With her project, Sosh joined the ranks of many others throughout history who have painted bottles and ceramics, including Picasso and French Surrealist René Magritte. But she called upon the ideas of even more styles in the course of her undertaking. After an encounter with her impressive, made-to-order bottle outside the museum, visitors to her show were greeted with all sorts: painted in curls and swirls, in black and white or unbridled color, covered with unrecognizable abstract patterns, realistic portraits, or landscapes. Her bottles recalled the starry skies of Van Gogh, the Cubist faces of Picasso, the feminine silhouettes of Matisse, the stripes and squares of Mondrian, the drips of Jackson Pollock, the imaginative visions of Peter Max. But throughout, they always retained the vision of their creator, whether they contained just numerous lips or eyes staring out at the viewer, Op-Art illusions, or hushed, pale tones that almost seemed to blend into the walls.

     Sosh continues to paint bottles as well as furniture and murals (she recently participated in a project in Paris to help renovate and create original murals on the walls of a historic metro station in the famous Montmartre district, where such artists as Toulouse-Lautrec, Utrillo, and Renoir had painted the winding cobblestone streets, colorful nightclubs, and noisy outdoor cafes). Sosh says emphatically, “What’s important is not only making the art but having the mentality of an artist. I paint every day, all the time, so much so that I dream about painting, I think about it every minute. Even when I work all night long, I get more energy rather than less.” And her energy and enthusiasm are sure to continue growing, just as her roomful of painted bottles, so long as people continue to consume wine and to appreciate art.

      Sosh began her studies in commercial art and then moved on to the Art Institute of Chicago. She has taken many trips to Asia, where, she reports, “I came to know many people and places from Thailand to Taipei, from Hong Kong to Malaysia.” She has participated in solo and group exhibitions in the United States, France, Norway, and Tunisia, including annual shows in Paris since 1989 at the Salon Collectif Des Artistes; Gallery LaSalle in South Bend, Indiana; the South Bend Regional Museum of Art; Galerie Fabienne Guex in Paris; Atlas Galleries in Chicago, Illinois; the Forum des Halles in Paris; and the Les Carroz in Mont-Blanc; several times, her work has also been featured on the cover of Paris-Montmartre magazine. Her paintings are in many private and corporate collections, including those of NBC Studios and Radio City Music Hall, both in New York City; Kingswood International in Hong Kong; and P.A.M. in Sandnes, Norway. Her work is available for corporate and private collections, gallery and museum exhibitions, and leasing.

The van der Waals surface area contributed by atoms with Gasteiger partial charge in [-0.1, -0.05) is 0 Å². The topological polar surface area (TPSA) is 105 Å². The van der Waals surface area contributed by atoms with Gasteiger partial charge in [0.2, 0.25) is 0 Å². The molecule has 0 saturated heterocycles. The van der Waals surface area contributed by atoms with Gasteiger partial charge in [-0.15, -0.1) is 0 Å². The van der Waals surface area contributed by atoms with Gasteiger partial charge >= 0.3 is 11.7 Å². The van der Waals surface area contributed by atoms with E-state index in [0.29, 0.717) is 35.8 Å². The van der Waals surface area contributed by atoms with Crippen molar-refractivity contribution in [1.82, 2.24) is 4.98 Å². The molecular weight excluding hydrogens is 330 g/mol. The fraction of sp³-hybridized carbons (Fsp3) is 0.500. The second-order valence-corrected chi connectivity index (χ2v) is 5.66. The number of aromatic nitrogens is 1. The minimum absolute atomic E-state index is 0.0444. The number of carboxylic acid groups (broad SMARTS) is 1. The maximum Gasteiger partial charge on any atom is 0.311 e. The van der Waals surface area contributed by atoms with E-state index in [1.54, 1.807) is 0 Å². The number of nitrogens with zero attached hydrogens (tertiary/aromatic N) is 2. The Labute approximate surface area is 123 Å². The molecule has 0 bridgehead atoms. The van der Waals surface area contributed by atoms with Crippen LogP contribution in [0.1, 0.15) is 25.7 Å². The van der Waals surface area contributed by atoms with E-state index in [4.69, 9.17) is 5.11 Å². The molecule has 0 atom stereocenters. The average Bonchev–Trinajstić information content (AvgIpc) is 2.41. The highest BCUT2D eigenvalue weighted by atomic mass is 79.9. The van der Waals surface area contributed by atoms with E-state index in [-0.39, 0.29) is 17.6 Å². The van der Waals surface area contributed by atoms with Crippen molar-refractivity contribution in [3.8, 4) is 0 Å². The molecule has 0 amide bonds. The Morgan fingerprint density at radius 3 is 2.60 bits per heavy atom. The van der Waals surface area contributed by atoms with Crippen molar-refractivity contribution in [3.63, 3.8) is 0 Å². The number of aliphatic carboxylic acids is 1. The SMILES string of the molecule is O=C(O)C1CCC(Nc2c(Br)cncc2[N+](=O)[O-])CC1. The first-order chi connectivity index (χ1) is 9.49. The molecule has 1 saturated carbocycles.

Sosh’s first experience painting on the surface of empty wine bottles occurred over four years ago, after on of her many exhibitions in Paris. Shar had run out of canvas yet needed to paint and saw the leftover eighty bottles from the opening as an opportunity. In all, she has covered over two thousand bottles with unbridled color, either in abstract patterns or realistic portraits and landscapes. So far the demand has been phenomenal for these hand painted sculptures as they depict the starry skies of Van Gogh, Cubist faces by Picasso, feminine silhouettes by Matisse or the stripes and squares of Mondrian.

     As she became more involved with covering the surfaces of bottles, her curiosity grew. “I wondered if I could get an even bigger-surfaced bottle from the wineries in California, one that I could use to kick off the show at the entranceway of the museum,” she explains, “but I couldn’t find one big enough, so I hired a local woodcarver to make one.” The result was a giant specimen of solid wood, six feet high and weighing five hundred pounds, its surface painted by Sosh. “I couldn’t even get it upstairs in my studio, so I had the sculptor put it on a piece of carpet to slide it around, and worked on a ladder to paint the top.” She finally succeeded, and visitors to this interesting show were treated not only to this giant decanter but rooms filled with her colorful bottles, tables, and chairs.

     This bottle has traveled the country, from exhibits at the wineries in California to the Inaugural Ball for President Clinton in 1996. One of Shar’s original glass bottles was chosen to be buried in President Clinton’s time capsule to be opened one hundred years from now.

 

Shar Sosh Studios

Miami/ Boca Raton/Paris

Office Phone/Fax (574) 271-2378

Phone (305) 778-0932